Canadian man sentenced for bilking American seniors through ‘grandparent scam’

A Canadian man received a sentence of three years and five months in federal prison Monday for swindling Southern California senior citizens out of money through a phone scam in which he and his accomplices pretended to be the victims’ relatives who had gotten into trouble while traveling abroad, authorities said.

Clifford Kirstein, 29, of Montreal, was also ordered to pay $56,258 in restitution to eight known victims during his sentencing hearing in federal court in Los Angeles, according to the U.S. Department of Justice.

He was extradited to the U.S. from Canada early last year and pleaded guilty to a single count of wire fraud in November, DOJ spokesman Thom Mrozek said in a written statement. He was originally named in a 25-count wire fraud indictment that also accused four co-defendants.

“Kirstein admitted in court that he and his co-conspirators contacted their elderly U.S. victims by telephone and fraudulently induced victims to send money by pretending to be a grandchild or some other relative who was in distress in a foreign nation,” Mrozek said. “As a result, frightened victims wired money as instructed to help their loved ones.”

The scammers had the victims send money via Western Union or MoneyGram, officials said. In some instances, the scammers targeted victims multiple times, calling them back to request additional money for the purported purpose of helping a grandchild or other relative in need.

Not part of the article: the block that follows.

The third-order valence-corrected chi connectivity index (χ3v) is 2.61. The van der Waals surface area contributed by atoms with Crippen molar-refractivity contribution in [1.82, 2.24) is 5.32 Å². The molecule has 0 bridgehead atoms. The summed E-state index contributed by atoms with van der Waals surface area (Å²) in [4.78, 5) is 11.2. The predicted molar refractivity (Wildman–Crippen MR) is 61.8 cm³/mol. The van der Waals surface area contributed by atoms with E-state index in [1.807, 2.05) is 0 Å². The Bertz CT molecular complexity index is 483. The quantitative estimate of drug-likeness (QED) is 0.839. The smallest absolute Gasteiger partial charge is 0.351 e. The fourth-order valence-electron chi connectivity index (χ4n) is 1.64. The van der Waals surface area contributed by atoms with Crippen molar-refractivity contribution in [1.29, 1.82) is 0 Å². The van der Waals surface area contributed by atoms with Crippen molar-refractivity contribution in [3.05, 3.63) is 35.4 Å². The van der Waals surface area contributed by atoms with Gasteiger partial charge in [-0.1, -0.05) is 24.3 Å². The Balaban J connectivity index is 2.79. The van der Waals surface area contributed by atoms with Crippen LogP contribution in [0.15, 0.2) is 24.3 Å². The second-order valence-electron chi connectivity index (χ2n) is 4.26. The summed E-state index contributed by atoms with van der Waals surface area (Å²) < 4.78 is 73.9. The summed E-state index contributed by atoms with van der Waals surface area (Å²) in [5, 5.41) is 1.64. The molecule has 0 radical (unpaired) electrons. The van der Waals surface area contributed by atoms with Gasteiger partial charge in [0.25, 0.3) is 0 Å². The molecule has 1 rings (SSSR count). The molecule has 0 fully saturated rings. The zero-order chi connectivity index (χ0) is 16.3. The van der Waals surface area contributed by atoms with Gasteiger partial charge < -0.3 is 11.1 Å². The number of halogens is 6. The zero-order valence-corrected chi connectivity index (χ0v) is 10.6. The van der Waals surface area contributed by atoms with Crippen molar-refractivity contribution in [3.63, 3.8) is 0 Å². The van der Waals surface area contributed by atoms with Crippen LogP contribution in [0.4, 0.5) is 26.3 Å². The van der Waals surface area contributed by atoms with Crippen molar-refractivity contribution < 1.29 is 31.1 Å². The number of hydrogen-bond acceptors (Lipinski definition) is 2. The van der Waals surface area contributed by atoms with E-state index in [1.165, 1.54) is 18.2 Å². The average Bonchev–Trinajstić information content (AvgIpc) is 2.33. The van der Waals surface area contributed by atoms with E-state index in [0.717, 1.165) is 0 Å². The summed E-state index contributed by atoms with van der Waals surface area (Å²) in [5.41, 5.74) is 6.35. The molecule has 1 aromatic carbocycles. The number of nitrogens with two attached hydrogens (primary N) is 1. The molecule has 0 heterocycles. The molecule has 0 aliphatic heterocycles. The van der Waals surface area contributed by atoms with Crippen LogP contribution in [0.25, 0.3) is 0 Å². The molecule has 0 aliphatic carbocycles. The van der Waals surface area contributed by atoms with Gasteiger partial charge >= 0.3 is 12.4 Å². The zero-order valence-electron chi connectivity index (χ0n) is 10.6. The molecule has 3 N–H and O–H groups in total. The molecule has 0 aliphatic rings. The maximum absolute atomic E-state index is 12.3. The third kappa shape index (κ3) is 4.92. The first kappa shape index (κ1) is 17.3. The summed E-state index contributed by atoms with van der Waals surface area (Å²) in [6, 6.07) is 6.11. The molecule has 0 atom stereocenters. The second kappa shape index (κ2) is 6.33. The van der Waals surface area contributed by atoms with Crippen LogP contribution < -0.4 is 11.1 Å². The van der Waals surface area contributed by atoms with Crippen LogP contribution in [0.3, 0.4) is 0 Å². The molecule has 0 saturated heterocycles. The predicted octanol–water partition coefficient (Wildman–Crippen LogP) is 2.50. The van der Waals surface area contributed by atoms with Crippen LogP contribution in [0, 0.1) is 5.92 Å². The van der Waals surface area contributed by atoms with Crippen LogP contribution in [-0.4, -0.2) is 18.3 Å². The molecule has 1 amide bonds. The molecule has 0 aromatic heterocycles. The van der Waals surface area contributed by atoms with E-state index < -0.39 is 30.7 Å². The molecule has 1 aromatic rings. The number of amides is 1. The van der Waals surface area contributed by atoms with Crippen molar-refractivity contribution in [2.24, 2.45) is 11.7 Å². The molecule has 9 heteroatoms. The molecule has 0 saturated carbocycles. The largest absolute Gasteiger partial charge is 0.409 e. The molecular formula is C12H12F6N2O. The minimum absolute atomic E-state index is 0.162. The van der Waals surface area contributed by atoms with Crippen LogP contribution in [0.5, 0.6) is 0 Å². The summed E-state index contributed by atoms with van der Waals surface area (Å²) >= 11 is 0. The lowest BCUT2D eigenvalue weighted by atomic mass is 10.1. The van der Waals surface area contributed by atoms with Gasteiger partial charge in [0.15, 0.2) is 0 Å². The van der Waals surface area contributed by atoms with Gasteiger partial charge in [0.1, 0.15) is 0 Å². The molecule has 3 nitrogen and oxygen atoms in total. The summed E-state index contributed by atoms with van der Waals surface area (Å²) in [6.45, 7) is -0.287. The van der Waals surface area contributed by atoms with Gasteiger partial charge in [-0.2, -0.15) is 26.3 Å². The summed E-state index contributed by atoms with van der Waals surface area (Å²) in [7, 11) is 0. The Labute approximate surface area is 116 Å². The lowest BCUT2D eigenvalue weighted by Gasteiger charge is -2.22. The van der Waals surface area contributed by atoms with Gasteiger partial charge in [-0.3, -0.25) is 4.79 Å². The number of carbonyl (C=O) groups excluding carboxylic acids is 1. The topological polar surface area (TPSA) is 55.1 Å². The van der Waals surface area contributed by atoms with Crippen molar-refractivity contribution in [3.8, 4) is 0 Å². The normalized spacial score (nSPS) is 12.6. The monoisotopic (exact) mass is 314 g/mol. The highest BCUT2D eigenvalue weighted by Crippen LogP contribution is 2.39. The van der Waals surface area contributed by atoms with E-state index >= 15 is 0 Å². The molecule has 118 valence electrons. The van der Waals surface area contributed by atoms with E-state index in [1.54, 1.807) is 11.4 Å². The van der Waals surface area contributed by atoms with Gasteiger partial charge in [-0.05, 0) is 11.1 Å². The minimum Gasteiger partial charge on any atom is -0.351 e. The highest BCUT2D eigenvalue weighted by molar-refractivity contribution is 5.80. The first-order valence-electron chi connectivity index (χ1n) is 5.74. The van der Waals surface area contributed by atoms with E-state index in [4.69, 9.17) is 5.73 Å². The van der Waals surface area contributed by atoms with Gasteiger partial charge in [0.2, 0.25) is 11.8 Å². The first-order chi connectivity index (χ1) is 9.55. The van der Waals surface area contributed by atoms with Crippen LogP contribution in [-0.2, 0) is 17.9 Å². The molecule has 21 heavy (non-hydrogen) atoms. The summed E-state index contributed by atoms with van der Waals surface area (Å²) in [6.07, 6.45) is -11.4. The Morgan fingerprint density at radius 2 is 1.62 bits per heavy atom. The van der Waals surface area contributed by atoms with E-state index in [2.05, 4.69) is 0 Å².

“Canadian law enforcement executed a search warrant in 2012 at a Montreal apartment, where they found a fully operating telemarketing boiler room, a large amount of cash and a money counting machine,” according to Mrozek. “The individual rooms of the apartment were strewn with lead sheets, burner phones and calling cards, and the bathroom had been set up as an office with a chair in front of the sink.”

Three of the other defendants, who are also Montreal men, have already pleaded guilty to charges and received prison terms for their roles in the scam operation, prosecutors said. A fifth defendant, 31-year-old Peter Iacino of Canada, is being sought as a fugitive.

The identified victims included a Camarillo resident, officials said.

In a sentencing memorandum, prosecutors described the organized con as “a heinous and cruel hoax, which involved threats of violence when victims did not cooperate.”

“(Kirstein) and his co-schemers stole not only the victims’ money, but terrified them and damaged their self-confidence,” prosecutors wrote.